Mordred, Sir

Mordred, Sir (Medraut, Medrawd) A historical figure who, according to tradition, was the youngest son of Queen Morgause of Orkney and was raised as the son of her husband, King Lot. Mordred plays an important role in the King Arthur legend.

According to that legend, he was the son of King Arthur, who had always assumed he was Mordred’s uncle. When the monarch learns the truth, he attempts to kill Mordred by setting him and all of the children who are born on his birthday adrift in a large boat. The boat finally sinks, but Mordred survives and is washed up on an island, where he is cared for by Lord Nabur the Unruly.

When Mordred becomes an adult, he makes his way to King Arthur’s court and is thus reunited with his real parents and his brother Sir Gwain and becomes a Knight of the Round Table. In time, Arthur’s wife, Queen Guinever, is accused of adultery with the knight Sir Lancelot, who leaves for Brittany. Arthur pursues Lancelot, leaving Guinever in Mordred’s care, and Mordred takes advantage of Arthur’s absence to seize the throne, claiming that Arthur has been killed. He then tries to force Guinever to marry him. At first she refuses, but then consents, fearing for her life. Mordred grants her permission to go to London to buy some wedding garments, and there Guinever is able to send word to Arthur of what has happened. Arthur abandons the siege of Lancelot’s castle and, crossing the Channel, encounters Mordred’s army and defeats him near Richborough (Dover) and then later at Winchester (Barham Down). Mordred is then pursued west into Cornwall. Negotiations take place at Camlann, and it is agreed that Arthur and a certain number of knights should meet Mordred with an equal number to discuss terms of peace. No weapons are to be drawn. A serpent, however, is lurking in the grass when the knights meet, and one of the knights draws his sword to kill it. His drawn sword is taken as a signal to begin the battle.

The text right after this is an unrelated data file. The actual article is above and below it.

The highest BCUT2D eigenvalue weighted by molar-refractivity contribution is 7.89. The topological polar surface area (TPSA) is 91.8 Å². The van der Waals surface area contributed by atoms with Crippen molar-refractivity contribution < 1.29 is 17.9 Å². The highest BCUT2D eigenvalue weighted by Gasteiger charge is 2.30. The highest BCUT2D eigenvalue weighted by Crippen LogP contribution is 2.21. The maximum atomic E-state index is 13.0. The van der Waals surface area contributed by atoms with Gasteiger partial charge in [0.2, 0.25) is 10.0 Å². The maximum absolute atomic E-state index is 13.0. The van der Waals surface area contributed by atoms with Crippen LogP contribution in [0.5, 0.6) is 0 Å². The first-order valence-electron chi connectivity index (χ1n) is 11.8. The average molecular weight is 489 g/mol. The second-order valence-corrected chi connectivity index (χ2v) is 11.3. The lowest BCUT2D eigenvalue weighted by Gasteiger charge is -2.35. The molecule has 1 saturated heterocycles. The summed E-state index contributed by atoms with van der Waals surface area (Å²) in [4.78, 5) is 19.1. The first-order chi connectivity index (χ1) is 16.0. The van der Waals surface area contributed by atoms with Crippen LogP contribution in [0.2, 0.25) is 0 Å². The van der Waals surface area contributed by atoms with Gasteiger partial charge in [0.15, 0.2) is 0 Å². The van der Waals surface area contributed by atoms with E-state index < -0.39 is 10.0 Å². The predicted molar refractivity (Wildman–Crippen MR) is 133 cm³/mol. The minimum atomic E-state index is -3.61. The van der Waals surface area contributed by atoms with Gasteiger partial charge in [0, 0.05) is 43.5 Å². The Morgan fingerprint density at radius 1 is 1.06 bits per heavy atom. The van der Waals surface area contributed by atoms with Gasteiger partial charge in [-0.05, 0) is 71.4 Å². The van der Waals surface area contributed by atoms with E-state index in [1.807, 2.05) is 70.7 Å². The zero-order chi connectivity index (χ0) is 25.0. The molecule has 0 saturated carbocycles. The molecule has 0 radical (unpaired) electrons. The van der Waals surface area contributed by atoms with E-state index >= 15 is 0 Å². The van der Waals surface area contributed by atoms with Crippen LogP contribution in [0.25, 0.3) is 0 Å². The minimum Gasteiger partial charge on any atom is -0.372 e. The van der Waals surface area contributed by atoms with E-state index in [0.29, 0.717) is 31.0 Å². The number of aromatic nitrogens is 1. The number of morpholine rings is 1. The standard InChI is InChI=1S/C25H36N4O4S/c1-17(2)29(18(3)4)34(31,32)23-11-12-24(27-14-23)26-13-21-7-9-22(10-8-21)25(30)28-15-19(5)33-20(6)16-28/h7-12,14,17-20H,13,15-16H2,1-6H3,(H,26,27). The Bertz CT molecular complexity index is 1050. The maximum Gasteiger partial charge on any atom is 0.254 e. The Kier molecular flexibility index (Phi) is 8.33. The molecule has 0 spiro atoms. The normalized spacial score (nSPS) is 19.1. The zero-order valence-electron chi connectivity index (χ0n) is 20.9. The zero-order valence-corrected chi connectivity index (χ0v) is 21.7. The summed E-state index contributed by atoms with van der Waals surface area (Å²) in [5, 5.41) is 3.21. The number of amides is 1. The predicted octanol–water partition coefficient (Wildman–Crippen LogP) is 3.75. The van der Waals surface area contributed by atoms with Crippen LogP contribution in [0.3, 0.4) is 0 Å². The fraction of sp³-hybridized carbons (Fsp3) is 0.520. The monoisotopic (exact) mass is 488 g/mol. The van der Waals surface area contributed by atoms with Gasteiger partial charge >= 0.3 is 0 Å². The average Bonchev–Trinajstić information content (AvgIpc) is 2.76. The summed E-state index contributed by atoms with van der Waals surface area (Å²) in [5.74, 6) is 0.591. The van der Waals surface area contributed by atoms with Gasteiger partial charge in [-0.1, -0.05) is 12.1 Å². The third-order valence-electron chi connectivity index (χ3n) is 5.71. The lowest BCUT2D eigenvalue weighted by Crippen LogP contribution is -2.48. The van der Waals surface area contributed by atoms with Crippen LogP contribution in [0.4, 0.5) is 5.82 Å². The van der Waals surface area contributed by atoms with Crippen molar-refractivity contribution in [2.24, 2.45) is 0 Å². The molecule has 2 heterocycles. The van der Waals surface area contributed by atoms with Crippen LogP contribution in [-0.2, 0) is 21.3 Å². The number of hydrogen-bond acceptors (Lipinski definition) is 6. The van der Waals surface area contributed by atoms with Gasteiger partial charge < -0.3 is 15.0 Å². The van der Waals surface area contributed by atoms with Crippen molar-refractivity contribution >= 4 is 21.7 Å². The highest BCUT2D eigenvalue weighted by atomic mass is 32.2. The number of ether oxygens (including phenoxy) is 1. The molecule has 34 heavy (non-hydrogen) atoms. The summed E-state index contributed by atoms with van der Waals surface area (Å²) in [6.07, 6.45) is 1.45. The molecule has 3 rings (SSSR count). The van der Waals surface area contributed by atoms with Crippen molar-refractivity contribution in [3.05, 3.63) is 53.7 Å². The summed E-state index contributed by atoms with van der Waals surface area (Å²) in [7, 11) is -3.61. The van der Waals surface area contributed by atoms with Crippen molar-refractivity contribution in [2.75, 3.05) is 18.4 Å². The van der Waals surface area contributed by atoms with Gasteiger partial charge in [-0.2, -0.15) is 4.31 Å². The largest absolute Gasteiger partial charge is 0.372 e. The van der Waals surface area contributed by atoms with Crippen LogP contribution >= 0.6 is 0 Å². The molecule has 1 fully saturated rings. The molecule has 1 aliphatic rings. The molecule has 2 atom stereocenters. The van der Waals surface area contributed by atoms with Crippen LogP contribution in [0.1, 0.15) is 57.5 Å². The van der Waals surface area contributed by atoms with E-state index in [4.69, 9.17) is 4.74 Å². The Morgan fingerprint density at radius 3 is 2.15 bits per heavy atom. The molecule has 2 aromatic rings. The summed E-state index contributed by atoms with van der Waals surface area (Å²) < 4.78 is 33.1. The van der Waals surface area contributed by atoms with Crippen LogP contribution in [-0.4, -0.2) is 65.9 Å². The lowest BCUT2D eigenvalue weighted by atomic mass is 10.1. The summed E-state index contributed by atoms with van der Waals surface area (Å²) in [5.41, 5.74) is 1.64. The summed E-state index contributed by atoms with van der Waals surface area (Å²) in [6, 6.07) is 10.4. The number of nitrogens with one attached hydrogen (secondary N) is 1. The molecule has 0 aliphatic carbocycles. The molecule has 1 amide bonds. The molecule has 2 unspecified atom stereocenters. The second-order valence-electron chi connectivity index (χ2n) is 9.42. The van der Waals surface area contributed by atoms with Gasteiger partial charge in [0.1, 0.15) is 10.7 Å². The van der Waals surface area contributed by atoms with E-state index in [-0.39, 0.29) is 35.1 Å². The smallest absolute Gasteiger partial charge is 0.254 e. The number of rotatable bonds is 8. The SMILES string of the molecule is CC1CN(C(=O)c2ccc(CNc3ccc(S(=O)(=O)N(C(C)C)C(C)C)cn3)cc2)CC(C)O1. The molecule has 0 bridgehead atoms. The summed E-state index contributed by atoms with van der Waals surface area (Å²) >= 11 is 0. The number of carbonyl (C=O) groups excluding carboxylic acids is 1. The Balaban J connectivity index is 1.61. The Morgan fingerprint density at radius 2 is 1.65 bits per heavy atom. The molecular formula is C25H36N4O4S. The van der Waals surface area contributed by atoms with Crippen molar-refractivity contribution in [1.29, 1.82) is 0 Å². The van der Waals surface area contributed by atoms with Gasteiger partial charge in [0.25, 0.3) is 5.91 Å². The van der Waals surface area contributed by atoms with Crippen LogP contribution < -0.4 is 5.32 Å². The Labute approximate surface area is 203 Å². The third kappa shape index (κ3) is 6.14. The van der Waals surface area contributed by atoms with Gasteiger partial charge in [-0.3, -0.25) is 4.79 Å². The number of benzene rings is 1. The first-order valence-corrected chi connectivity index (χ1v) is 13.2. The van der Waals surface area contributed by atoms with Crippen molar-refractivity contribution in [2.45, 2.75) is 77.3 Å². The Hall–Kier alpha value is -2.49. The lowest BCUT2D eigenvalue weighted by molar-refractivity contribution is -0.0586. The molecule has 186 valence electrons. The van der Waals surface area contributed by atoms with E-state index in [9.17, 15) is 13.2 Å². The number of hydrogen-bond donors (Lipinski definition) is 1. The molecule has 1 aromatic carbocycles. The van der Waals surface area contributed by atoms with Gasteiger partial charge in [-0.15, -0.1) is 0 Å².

On both sides the slaughter is terrible, and nearly all of the knights are slain. Arthur then encounters Mordred. Summoning all of his strength, the exhausted king finally slays the usurper, but not before Mordred deals Arthur a mortal blow. A more morbid variant suggests that Sir Mordred survives the battle at Camlann. Afterward, Sir Lancelot executes Guinever for her alleged participation in the plot against King Arthur and incarcerates Mordred in the queen’s tomb. Mordred is forced to cannibalize his former lover, but dies nevertheless of starvation.

Mordred’s story is told in Layamon’s Brut and in works by Geoffrey of Monmouth, by the anonymous French author of the Alliterative Morte Arthure, and by Sir Thomas Malory in his Morte D’Arthur.


Encyclopedia of World Mythology and Legend, Third Edition – Written by Anthony S. Mercatante & James R. Dow– Copyright © 2009 by Anthony S. Mercatante


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